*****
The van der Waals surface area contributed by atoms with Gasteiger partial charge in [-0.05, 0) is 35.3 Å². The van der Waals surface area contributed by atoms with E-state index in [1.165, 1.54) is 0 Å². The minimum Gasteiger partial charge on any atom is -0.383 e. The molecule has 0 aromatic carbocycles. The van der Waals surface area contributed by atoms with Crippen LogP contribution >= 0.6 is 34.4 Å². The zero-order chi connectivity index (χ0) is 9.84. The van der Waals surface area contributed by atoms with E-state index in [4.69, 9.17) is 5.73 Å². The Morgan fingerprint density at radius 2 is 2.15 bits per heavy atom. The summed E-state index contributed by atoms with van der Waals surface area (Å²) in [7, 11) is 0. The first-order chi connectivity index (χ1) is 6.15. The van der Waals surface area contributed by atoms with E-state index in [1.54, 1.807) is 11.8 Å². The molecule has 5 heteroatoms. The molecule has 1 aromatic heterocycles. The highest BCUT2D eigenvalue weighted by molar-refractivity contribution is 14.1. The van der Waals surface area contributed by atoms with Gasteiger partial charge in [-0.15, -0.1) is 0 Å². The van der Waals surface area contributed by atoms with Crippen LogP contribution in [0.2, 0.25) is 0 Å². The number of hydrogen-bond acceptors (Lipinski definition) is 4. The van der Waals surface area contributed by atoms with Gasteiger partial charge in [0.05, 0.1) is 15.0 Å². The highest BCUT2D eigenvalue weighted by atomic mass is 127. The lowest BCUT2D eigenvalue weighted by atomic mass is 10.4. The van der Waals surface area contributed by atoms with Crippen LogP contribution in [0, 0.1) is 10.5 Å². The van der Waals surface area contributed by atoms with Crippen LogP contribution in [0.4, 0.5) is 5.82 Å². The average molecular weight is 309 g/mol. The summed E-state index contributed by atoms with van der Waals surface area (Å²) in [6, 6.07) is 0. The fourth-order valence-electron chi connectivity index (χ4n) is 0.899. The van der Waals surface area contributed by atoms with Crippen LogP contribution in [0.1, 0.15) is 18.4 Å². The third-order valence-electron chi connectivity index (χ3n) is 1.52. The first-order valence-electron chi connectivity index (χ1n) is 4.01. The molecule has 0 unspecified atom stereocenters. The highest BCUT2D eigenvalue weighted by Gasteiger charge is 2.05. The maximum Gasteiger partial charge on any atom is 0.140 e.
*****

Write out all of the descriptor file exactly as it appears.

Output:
The van der Waals surface area contributed by atoms with Gasteiger partial charge in [-0.05, 0) is 35.3 Å². The van der Waals surface area contributed by atoms with E-state index in [1.165, 1.54) is 0 Å². The minimum Gasteiger partial charge on any atom is -0.383 e. The molecule has 0 aromatic carbocycles. The van der Waals surface area contributed by atoms with Crippen LogP contribution >= 0.6 is 34.4 Å². The zero-order chi connectivity index (χ0) is 9.84. The van der Waals surface area contributed by atoms with E-state index in [4.69, 9.17) is 5.73 Å². The Morgan fingerprint density at radius 2 is 2.15 bits per heavy atom. The summed E-state index contributed by atoms with van der Waals surface area (Å²) in [7, 11) is 0. The first-order chi connectivity index (χ1) is 6.15. The van der Waals surface area contributed by atoms with E-state index in [1.54, 1.807) is 11.8 Å². The molecule has 5 heteroatoms. The molecule has 1 aromatic heterocycles. The highest BCUT2D eigenvalue weighted by molar-refractivity contribution is 14.1. The van der Waals surface area contributed by atoms with Gasteiger partial charge in [-0.15, -0.1) is 0 Å². The van der Waals surface area contributed by atoms with Crippen LogP contribution in [0.2, 0.25) is 0 Å². The number of hydrogen-bond acceptors (Lipinski definition) is 4. The van der Waals surface area contributed by atoms with Gasteiger partial charge in [0.05, 0.1) is 15.0 Å². The highest BCUT2D eigenvalue weighted by atomic mass is 127. The lowest BCUT2D eigenvalue weighted by atomic mass is 10.4. The van der Waals surface area contributed by atoms with Crippen LogP contribution in [0, 0.1) is 10.5 Å². The van der Waals surface area contributed by atoms with Crippen LogP contribution in [0.4, 0.5) is 5.82 Å². The average molecular weight is 309 g/mol. The summed E-state index contributed by atoms with van der Waals surface area (Å²) in [6, 6.07) is 0. The fourth-order valence-electron chi connectivity index (χ4n) is 0.899. The van der Waals surface area contributed by atoms with Crippen LogP contribution in [0.1, 0.15) is 18.4 Å². The third-order valence-electron chi connectivity index (χ3n) is 1.52. The first-order valence-electron chi connectivity index (χ1n) is 4.01. The molecule has 0 unspecified atom stereocenters. The highest BCUT2D eigenvalue weighted by Gasteiger charge is 2.05. The maximum Gasteiger partial charge on any atom is 0.140 e.